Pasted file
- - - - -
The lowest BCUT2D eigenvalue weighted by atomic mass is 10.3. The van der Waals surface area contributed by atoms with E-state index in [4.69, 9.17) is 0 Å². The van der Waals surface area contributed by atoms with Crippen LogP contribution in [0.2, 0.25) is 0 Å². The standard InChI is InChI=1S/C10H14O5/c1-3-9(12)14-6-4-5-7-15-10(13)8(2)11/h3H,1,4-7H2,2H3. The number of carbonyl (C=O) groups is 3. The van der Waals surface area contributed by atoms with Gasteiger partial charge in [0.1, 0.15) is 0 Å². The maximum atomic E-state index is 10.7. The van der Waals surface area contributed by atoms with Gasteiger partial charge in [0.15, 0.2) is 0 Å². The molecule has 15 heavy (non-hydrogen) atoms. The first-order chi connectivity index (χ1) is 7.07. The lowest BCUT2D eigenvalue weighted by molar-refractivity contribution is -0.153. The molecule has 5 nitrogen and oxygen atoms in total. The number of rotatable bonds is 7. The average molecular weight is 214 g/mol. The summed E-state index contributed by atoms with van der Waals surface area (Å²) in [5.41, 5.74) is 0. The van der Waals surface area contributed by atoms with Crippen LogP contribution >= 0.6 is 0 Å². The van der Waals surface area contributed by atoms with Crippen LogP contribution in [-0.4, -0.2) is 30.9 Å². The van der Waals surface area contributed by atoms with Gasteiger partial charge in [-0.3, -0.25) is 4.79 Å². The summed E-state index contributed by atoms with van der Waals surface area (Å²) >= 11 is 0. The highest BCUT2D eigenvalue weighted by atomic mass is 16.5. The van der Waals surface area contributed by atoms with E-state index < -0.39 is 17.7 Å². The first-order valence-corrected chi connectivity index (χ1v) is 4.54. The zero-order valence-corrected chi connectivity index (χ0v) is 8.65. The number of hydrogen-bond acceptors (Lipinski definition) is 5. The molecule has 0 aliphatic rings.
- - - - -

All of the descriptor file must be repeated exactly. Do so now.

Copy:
The lowest BCUT2D eigenvalue weighted by atomic mass is 10.3. The van der Waals surface area contributed by atoms with E-state index in [4.69, 9.17) is 0 Å². The van der Waals surface area contributed by atoms with Crippen LogP contribution in [0.2, 0.25) is 0 Å². The standard InChI is InChI=1S/C10H14O5/c1-3-9(12)14-6-4-5-7-15-10(13)8(2)11/h3H,1,4-7H2,2H3. The number of carbonyl (C=O) groups is 3. The van der Waals surface area contributed by atoms with Gasteiger partial charge in [0.1, 0.15) is 0 Å². The maximum atomic E-state index is 10.7. The van der Waals surface area contributed by atoms with Gasteiger partial charge in [0.15, 0.2) is 0 Å². The molecule has 15 heavy (non-hydrogen) atoms. The first-order chi connectivity index (χ1) is 7.07. The lowest BCUT2D eigenvalue weighted by molar-refractivity contribution is -0.153. The molecule has 5 nitrogen and oxygen atoms in total. The number of rotatable bonds is 7. The average molecular weight is 214 g/mol. The summed E-state index contributed by atoms with van der Waals surface area (Å²) in [5.41, 5.74) is 0. The van der Waals surface area contributed by atoms with Crippen LogP contribution >= 0.6 is 0 Å². The van der Waals surface area contributed by atoms with Crippen LogP contribution in [-0.4, -0.2) is 30.9 Å². The van der Waals surface area contributed by atoms with Gasteiger partial charge in [-0.3, -0.25) is 4.79 Å². The summed E-state index contributed by atoms with van der Waals surface area (Å²) >= 11 is 0. The highest BCUT2D eigenvalue weighted by atomic mass is 16.5. The van der Waals surface area contributed by atoms with E-state index < -0.39 is 17.7 Å². The first-order valence-corrected chi connectivity index (χ1v) is 4.54. The zero-order valence-corrected chi connectivity index (χ0v) is 8.65. The number of hydrogen-bond acceptors (Lipinski definition) is 5. The molecule has 0 aliphatic rings.